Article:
Here’s what happens next in the Huawei case, and what it means

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Canada’s Department of Justice is now reviewing an application by its U.S. DOJ counterpart on whether or not to extradite Huawei CFO Meng Wanzhou, the daughter of founder Ren Zhengfei, on fraud charges.

Prosecutors for the Eastern District of New York say Meng and Huawei committed fraud by seeking to hide payments made for equipment sold to Iran, a violation of sanctions against that country, from U.S. banks.

Canada’s Department of Justice has a March 1 deadline to decide whether to issue an “Authority to Proceed,” a step which will provide the official go-ahead to begin hearing arguments for and against extradition.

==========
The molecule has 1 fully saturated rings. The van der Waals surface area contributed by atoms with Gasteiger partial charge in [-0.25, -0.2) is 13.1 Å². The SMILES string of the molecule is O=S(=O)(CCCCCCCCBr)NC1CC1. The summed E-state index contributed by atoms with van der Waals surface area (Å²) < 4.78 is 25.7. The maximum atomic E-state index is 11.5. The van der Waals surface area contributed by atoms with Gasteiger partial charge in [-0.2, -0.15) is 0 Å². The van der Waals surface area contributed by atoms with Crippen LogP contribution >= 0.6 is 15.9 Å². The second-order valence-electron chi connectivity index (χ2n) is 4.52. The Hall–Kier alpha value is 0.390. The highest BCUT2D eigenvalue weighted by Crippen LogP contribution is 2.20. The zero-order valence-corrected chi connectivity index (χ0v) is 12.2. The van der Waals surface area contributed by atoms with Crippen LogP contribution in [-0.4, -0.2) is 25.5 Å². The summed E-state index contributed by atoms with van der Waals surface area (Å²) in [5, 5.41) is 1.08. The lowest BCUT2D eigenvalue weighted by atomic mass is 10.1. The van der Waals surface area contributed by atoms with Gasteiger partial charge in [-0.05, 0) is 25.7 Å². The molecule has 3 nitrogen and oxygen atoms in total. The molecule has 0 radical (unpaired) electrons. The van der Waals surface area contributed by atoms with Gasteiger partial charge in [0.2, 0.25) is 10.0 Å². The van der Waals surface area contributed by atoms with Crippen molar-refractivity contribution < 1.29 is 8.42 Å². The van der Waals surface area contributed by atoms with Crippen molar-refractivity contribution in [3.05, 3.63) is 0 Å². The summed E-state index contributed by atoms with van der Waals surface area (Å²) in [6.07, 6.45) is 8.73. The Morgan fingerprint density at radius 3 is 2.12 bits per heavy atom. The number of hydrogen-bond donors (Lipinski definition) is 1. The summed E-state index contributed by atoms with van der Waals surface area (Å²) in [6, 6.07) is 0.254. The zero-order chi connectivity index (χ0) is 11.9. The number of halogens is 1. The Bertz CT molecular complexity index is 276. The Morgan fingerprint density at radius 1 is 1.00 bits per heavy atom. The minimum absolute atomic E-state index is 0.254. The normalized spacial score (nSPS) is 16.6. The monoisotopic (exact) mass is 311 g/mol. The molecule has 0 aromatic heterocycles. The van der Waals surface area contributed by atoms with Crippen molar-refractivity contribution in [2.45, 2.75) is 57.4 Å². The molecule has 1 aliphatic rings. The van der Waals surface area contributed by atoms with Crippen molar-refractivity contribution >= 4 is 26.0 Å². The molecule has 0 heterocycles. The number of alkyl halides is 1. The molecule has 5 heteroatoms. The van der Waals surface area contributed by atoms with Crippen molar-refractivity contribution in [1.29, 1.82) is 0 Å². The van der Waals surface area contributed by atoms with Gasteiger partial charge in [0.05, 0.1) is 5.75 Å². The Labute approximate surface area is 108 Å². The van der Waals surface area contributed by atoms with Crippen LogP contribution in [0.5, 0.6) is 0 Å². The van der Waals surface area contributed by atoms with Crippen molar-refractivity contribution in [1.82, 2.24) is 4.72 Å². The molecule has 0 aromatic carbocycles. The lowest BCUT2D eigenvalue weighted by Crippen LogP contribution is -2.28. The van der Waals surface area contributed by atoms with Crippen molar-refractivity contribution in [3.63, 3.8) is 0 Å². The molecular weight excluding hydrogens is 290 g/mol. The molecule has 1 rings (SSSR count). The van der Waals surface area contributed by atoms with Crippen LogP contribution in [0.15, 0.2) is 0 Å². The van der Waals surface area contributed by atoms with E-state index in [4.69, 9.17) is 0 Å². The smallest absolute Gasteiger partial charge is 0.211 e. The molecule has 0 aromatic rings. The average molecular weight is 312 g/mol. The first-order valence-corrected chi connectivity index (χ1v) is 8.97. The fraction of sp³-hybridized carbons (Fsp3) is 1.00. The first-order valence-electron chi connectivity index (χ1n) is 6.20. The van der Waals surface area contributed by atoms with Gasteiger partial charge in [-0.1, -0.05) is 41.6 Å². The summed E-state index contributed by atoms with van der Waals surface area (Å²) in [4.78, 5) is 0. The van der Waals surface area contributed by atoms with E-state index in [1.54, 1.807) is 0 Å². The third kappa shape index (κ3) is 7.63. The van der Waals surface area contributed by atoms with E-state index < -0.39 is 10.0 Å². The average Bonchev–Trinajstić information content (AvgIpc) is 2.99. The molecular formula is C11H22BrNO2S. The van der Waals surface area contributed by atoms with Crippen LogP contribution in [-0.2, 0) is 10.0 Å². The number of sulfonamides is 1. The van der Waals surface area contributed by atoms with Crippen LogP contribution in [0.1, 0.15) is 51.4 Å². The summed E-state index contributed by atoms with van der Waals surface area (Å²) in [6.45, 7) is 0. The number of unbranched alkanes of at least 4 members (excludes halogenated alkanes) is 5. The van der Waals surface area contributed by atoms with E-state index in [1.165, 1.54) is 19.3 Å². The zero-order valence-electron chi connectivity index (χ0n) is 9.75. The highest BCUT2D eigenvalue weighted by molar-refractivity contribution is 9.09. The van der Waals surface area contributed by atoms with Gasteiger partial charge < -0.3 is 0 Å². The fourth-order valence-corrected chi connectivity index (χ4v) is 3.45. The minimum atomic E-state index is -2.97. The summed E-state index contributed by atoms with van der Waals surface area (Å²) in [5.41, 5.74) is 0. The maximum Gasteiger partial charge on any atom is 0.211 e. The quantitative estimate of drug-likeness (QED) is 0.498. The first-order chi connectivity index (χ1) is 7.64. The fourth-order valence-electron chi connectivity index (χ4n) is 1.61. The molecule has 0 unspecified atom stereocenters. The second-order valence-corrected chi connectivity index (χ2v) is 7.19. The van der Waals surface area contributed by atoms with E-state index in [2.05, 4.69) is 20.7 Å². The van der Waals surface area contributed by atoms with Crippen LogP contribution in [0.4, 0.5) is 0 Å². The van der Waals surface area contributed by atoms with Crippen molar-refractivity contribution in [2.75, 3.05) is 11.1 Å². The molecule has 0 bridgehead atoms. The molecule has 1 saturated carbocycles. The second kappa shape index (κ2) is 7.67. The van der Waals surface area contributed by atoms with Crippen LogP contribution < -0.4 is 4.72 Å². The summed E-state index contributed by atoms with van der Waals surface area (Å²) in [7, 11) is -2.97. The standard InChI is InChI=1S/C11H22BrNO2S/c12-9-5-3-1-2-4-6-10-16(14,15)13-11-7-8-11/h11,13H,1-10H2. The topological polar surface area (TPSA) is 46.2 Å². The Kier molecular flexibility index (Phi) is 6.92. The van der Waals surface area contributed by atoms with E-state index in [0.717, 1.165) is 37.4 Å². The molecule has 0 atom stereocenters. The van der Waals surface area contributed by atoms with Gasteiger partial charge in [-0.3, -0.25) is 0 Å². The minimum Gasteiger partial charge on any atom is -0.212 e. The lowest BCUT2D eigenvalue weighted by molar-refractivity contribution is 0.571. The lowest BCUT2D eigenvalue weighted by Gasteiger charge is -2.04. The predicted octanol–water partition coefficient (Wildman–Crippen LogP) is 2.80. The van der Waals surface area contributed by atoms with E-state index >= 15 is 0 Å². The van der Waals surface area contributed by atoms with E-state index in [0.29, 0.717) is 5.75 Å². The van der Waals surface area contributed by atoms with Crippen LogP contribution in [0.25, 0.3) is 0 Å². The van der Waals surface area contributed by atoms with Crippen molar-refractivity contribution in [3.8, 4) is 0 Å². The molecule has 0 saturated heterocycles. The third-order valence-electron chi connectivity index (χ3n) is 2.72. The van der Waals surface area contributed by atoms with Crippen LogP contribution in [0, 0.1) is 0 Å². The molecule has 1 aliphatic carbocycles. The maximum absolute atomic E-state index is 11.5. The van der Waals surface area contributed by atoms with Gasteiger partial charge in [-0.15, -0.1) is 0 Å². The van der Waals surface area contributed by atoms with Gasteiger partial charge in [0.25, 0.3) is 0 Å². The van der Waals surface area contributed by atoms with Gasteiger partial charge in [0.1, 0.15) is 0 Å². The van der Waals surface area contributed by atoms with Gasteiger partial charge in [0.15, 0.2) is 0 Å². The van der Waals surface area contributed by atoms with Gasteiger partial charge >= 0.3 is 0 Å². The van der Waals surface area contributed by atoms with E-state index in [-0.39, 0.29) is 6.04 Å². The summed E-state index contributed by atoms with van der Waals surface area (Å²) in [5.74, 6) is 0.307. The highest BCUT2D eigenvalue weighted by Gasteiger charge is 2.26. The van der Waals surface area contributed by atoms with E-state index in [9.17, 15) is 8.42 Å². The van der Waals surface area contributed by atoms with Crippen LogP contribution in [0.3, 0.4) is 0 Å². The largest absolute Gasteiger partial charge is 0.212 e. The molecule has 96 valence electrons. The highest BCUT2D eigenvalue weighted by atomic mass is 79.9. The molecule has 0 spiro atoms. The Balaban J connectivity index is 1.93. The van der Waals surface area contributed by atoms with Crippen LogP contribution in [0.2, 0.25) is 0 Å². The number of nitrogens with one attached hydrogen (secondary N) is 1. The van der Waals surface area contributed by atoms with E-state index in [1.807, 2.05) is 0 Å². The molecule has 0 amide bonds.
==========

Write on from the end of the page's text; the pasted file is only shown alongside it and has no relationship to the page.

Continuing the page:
If that is issued, an extradition hearing will be scheduled by the British Columbia Supreme Court, according to a spokesperson for the Canadian Ministry of Justice. Ms. Meng’s next court appearance has been scheduled for March 6, the spokesperson said.

The case has proven highly fraught for Canada, leading to several diplomatic spats with China and the possibly retaliatory arrests of several Canadian citizens living and working in China. Because of this, Canada may have additional incentive to protect its own trade interests with China, making the U.S.’s case for extradition even more tricky.



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